Theorem 3. Given a constant , the system (21) is asymptotically stable and satisfies for any nonzero , and the input constraint is guaranteed if there exist scalars , , a symmetric positive definite matrix , and a matrix satisfyingwhere . In addition, if the above inequalities have a feasible solution , the state feedback controller can be given by , and the guaranteed cost bound of the closed-loop system is described by .

Proof. It follows from Theorem 2 that there exists a controller such that the design criteria (1) and (2) are satisfied if and only if there exist two scalars , and a symmetric positive definite matrix which guarantees that the matrix inequality (30) holds. Pre- and postmultiplying both sides of (30) by and using Schur’s complement yield that (30) is equivalent towhere . Defining , , the matrix inequality (39) can be easily obtained from (42).
In addition, we will show that the input constraint is satisfied. Define ; we can easily know and thus ; we can also obtain where shows the maximal eigenvalue. From the above inequality, the input constraint is established if . By Schur complements, the above inequality is equivalent to (41). This completes the proof.

Theorem 3 provides a characterization of all controllers that guarantee the design criteria (1) and (2) to be achieved, and the controller provides a guaranteed cost bound .

4. Simulation Results

According to (7) combined with the uncertain parameter, consider the system with the following state-space matrices: with The angle displacement control system of the port plate is simulated according to the result above and the comparison with the traditional PI control is conducted. During the working condition of HT, the port plate angle should change to meet the requirement of the servosystem. Hence, the extreme working condition is the period that the port plate angle is varying because the disturbance, which is the friction torque mainly, is varying greatly. The other working conditions are chosen as the step response to reveal the dynamic response. The model is constructed in Simulink and Figures 69 show the simulation result.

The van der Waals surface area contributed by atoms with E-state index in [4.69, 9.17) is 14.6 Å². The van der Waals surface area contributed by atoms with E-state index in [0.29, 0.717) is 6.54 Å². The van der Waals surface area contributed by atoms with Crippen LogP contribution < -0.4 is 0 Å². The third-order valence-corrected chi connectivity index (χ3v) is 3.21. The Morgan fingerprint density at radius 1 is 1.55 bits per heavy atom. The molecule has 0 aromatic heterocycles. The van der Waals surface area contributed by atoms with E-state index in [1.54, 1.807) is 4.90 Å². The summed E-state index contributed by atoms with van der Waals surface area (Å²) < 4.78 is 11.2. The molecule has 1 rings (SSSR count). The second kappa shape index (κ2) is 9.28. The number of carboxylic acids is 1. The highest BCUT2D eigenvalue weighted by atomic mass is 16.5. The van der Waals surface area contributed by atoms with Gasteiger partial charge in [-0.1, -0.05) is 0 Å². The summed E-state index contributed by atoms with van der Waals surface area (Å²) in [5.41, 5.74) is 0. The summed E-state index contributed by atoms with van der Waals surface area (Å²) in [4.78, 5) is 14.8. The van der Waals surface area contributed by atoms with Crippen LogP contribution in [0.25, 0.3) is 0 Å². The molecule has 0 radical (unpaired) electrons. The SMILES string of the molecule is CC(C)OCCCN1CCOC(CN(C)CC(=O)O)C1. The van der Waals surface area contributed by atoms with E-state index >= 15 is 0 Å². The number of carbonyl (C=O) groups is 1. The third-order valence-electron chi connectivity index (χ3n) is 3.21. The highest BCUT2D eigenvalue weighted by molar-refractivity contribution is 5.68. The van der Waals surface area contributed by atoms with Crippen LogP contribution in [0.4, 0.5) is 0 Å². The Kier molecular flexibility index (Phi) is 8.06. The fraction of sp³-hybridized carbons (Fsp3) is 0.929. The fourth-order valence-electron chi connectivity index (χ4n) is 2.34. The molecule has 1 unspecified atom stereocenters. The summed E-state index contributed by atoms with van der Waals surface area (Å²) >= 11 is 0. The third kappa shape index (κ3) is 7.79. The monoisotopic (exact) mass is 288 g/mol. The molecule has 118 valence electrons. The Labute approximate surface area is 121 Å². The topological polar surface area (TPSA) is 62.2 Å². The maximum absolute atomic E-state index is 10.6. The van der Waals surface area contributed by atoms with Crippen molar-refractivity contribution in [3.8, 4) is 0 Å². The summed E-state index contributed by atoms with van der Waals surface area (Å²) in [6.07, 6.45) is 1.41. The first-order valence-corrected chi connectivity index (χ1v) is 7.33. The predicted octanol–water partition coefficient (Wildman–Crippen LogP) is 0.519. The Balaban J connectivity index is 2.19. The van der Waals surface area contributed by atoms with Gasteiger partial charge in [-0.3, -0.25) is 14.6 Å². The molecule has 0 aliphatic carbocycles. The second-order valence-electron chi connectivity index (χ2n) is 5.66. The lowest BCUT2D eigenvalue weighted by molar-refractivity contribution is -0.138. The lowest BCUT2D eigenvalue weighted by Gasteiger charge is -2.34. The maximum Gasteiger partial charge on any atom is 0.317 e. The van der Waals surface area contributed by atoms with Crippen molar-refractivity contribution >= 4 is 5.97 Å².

617054.fig.006
Figure 6: Step response of the PI control.
617054.fig.007
Figure 7: Step response of the GCC.
617054.fig.008
Figure 8: Sinusoidal signal response of the PI control.
617054.fig.009
Figure 9: Sinusoidal signal response of the GCC.

According to Figures 6 and 7, it can be found that the step responses of both the two control methods are fast to meet the practical requirement. PI control can get a faster response; however, the overshot is larger. The GCC does not show the obvious advantage to the PI control. This is because the friction torque disturbance acts the least influence compared with the changing working condition. Hence, the good performance can be got by adjusting PI coefficients. However, the coefficients should be changed corresponding to different loads, which is difficult in practice. This phenomenon can be explained by using sinusoidal response simulation. The sinusoidal signal responses are depicted by Figures 8 and 9. The black curve is the command signal and the red curve is the response. The GCC follows the command much better than the traditional PI control. The results can be shown clearly through Figures 10 and 11 which show the tracking error of the two control methods. The reason is mainly about the better robustness of the GCC. The improvement over the traditional PI control is dramatic.

617054.fig.0010
Figure 10: Tracking error of the PI control.
617054.fig.0011
Figure 11: Tracking error of the GCC.

5. Conclusion